Mobile apps and malware quickly became the top threats for businesses in 2015, according to a new report from Hewlett Packard Enterprise (HPE), and while the sophistication of attacks keeps increasing, organizations are still struggling to keep pace.
That’s according to the HPE Cyber Risk Report 2016, which identified the top security threats of last year, and offered suggestions on how companies can tackle those threats this year. App vulnerabilities, security patching and the monetization of malware were the top targets HPE identified, according to Sue Barsamian, SVP and GM of security products for HPE. And the ever-growing diversity of digital platforms, shifting political agendas, and the ongoing debate between privacy and security are all contributing to the problem as well…
“In 2015, we saw attackers infiltrate networks at an alarming rate, leading to some of the largest data breaches to date, but now is not the time to take the foot off the gas and put the enterprise on lockdown,” Barsamian said. “We must learn from these incidents, understand and monitor the risk environment, and build security into the fabric of the organization to better mitigate known and unknown threats, which will enable companies to fearlessly innovate and accelerate business growth.”
While Web applications continue to present a serious risk, HPE’s report pinpointed mobile apps as especially problematic in 2015, with 75% of mobile apps scanned by HPE showing at least one high-severity or even critical security vulnerability (vs. 35% of non-mobile apps). The problem: mobile apps more frequently use personally identifiable info on users, opening up more significant vulnerabilities. And errors with Web apps are much more easily identified, the report found.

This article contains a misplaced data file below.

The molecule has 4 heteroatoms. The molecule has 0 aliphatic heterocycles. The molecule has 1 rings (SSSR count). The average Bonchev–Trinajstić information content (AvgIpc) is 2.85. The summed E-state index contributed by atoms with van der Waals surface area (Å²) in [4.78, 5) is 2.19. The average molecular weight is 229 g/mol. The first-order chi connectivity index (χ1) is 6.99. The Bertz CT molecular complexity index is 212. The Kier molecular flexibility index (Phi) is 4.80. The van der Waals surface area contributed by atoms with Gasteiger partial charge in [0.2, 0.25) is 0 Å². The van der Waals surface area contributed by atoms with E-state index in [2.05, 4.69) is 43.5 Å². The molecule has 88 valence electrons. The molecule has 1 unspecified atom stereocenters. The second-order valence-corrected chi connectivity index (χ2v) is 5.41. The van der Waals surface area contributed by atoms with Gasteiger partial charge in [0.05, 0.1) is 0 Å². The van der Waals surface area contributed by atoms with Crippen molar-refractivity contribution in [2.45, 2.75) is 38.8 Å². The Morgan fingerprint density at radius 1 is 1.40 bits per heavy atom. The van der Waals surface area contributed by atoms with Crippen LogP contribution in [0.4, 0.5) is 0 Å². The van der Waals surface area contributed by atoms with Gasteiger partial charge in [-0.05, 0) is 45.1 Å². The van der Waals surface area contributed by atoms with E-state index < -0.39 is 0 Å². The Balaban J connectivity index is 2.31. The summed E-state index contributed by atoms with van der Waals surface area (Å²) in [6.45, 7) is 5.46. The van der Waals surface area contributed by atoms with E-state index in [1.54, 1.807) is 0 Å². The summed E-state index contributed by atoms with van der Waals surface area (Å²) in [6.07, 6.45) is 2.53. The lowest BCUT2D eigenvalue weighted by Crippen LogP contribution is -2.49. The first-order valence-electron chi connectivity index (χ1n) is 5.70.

“The network perimeter is vanishing; attackers have shifted focus to target applications directly,” the report reads. “Security professionals must adjust their approach accordingly, defending not just the edge but the interactions between users, applications and data regardless of location or device.
HPE also found that, just like in 2014, the top 10 vulnerabilities exploited in 2015 were already well-known, and at least a year old, with nearly 70% being three years old or more. Last year, Microsoft Windows was the most targeted software platform, with 42% of the top 20 discovered exploits directed at its platforms and applications.
Malware became especially problematic in 2015, according to the HPE report: no longer just a disruptive nuisance, it’s become a moneymaker for attackers. The number of malware samples may be slightly down (3.6% compared to 2014) but the way they attack (to steal financial information) has changed.
HPE found that the number of malware attacks (along with other threats) targeting Android devices hit more than 10,000 each day, a year over year increase of more than 150%, while the percentage jump for Apple iOS devices grew more than 230%.
“Security teams must be more vigilant about applying patches at both the enterprise and individual user level,” the report concluded. “Software vendors must be more transparent about the implications of their patches so that end-users aren’t afraid to deploy them.”
To access the HPE report, click here.